Sometimes, shipping errors are out of your control and can be caused by an unreliable delivery service. Don’t settle for one service, conduct regular reviews to ensure you’re getting the best price and service for you and your customers. Don’t just go for the cheapest option.

 

4.Use an end-to-end shipment tracking service

Although you might be able to claim on insurance for parcels that have gone missing, this doesn’t get the customer their order any faster. Where possible, opt for an end-to-end tracking service and share the tracking details with your customer. This way, the customer can see where their order is at all times and make sure they are in to receive it.

 

5.Choose your packaging wisely

It will likely cost you more to re-ship an item than spending an extra 10-20 cents on a stronger box or bubble wrap filler. Not only do you have to re-ship the item, you can’t put the broken item back into stock. Choosing the right packing is a must if you want to reduce returns.

 

6. Create a double-check pick system

At some point in your pick, pack and ship process you should incorporate a double-check system. The same person could do it in picking, or someone further down the line in packing. Either way, while it may seem like extra work, it will prevent the majority of picking errors.

7. Conduct regular inventory and product location checks

Inventory spread across multiple warehouse locations causes significant issues with picking and inventory management. Conducting quarterly reviews and re-arranging stock can help to reduce errors and speed up pick times.

 

8. Implement an automated warehouse system

There are several technologies you can use to automate your warehouse including robotics, RFID tagging, cloud computing and on-demand warehousing. Each of these will help to improve your accuracy, increase efficiency and in some cases, help to love your carbon footprint.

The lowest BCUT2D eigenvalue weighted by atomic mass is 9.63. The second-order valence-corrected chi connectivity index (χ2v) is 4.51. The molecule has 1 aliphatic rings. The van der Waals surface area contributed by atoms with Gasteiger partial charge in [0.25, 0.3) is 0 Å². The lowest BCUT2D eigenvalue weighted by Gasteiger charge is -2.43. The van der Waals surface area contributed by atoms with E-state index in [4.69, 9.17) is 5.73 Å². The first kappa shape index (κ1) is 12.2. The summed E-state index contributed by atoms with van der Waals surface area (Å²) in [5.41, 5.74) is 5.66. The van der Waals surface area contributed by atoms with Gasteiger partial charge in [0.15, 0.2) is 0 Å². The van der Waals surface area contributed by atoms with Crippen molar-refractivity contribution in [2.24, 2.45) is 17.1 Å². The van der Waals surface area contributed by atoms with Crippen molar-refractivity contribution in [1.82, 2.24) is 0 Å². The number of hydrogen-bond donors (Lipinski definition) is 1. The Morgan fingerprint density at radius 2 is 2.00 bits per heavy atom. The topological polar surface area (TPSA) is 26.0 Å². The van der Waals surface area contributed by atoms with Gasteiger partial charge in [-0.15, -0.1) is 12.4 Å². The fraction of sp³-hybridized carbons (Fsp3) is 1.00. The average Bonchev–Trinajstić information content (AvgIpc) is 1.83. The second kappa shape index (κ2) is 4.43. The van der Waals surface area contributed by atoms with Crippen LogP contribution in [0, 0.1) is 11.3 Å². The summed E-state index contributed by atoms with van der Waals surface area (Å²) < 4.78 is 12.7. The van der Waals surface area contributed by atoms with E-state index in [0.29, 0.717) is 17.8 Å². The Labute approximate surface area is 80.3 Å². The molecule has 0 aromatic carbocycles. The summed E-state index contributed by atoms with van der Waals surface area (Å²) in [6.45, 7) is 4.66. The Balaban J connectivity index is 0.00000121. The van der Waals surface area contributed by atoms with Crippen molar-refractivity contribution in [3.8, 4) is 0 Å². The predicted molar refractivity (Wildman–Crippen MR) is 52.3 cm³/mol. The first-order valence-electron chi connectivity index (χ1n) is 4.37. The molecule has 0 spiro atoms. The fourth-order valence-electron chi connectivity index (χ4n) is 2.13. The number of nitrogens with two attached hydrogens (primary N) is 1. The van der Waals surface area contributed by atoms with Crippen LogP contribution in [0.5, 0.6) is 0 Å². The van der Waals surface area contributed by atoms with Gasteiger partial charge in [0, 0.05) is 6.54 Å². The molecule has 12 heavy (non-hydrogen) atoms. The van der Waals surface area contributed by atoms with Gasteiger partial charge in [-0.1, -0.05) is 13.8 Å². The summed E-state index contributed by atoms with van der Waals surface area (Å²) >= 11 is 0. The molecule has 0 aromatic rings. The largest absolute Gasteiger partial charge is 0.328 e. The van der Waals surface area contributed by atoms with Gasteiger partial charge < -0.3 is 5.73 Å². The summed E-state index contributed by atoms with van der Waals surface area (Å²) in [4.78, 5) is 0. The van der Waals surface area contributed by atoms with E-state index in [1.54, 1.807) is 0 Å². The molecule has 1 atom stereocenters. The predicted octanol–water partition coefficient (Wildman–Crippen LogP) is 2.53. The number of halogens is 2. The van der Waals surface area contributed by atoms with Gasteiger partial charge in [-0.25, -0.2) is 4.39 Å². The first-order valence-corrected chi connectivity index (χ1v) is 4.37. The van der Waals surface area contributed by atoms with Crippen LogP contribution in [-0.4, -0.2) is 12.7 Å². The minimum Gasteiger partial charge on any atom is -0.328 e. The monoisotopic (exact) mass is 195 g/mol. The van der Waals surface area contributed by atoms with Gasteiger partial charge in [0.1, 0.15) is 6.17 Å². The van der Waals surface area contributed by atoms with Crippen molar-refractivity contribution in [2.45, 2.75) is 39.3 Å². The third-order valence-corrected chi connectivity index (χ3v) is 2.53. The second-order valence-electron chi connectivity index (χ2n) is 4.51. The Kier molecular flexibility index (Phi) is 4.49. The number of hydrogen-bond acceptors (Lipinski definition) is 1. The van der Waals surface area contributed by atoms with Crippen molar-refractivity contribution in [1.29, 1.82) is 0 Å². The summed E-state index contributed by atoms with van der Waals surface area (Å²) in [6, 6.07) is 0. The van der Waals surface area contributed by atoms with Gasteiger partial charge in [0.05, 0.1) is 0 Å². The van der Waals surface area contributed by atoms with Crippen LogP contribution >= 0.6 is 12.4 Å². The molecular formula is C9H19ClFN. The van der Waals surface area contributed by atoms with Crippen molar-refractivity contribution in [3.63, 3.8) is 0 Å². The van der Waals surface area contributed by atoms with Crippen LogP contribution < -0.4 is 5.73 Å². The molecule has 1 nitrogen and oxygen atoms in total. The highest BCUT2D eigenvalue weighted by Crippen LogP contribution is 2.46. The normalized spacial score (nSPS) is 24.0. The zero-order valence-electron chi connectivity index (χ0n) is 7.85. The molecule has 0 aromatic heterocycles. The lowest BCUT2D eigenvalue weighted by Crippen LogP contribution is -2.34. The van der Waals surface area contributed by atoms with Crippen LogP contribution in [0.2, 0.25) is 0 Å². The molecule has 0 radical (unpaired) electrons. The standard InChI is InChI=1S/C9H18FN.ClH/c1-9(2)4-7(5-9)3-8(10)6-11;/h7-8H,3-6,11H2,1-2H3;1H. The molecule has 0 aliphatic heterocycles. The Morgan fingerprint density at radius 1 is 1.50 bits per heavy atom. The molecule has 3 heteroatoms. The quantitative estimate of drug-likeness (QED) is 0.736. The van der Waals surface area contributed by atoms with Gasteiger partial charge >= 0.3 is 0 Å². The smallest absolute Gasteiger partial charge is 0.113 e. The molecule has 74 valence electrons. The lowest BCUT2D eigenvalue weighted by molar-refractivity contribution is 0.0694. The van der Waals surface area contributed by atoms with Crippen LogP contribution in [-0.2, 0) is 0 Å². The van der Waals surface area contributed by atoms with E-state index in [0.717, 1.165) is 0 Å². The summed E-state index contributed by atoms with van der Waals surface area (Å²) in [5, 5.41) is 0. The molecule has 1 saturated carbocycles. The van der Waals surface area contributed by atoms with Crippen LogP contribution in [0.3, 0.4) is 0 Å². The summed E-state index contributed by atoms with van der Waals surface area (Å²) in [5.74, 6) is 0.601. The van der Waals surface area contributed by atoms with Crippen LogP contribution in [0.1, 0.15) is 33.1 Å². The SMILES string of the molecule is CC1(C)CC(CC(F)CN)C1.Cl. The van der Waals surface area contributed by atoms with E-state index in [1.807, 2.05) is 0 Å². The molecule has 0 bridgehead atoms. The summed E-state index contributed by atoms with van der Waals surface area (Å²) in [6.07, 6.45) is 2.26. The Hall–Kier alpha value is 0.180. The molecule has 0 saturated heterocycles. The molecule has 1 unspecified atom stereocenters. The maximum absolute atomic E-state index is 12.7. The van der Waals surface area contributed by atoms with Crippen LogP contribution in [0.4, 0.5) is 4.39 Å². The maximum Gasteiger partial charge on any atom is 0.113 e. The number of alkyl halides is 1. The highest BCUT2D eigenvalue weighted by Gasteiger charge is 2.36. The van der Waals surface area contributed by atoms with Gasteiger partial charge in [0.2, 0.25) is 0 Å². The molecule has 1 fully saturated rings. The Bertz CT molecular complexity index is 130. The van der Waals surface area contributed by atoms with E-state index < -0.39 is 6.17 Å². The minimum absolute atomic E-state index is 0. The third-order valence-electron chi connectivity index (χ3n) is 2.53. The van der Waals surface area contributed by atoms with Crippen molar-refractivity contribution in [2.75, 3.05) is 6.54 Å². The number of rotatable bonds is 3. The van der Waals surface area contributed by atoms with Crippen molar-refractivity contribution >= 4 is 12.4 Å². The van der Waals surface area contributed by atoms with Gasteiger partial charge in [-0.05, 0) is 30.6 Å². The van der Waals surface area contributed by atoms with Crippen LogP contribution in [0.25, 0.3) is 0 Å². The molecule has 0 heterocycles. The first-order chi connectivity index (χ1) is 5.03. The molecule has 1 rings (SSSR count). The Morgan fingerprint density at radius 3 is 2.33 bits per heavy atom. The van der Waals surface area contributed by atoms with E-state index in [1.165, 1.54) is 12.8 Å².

9. Use a barcode scanner

Barcode scanners will tell your pick team if they’re picking the right product off the shelves and in the right quantities. It’s a surefire way to boost your picking accuracy. Also, many scanners will update your inventory after a product has been picked helping with inventory management accuracy too.

 

10. Implement a robust returns process

Returns can be a nightmare for businesses that don’t have a robust process in place. They can impact stock accuracy and be a massive drain on resources, both staff and physical resources like tape, paper and boxes. A good returns process will get products back into stock as soon as possible and ship the right product (where required) to the customer within 1-2 days.

 

Summary

Building and maintaining an accurate pick, pack and ship process is vital and time should be spent planning and reviewing each stage. Although errors may still occur, knowing why and when they happen goes a long way towards improving the system.

Investing in technology can also help, especially if you plan to grow your business as this is a time where mistakes are often made and engrained into old processes.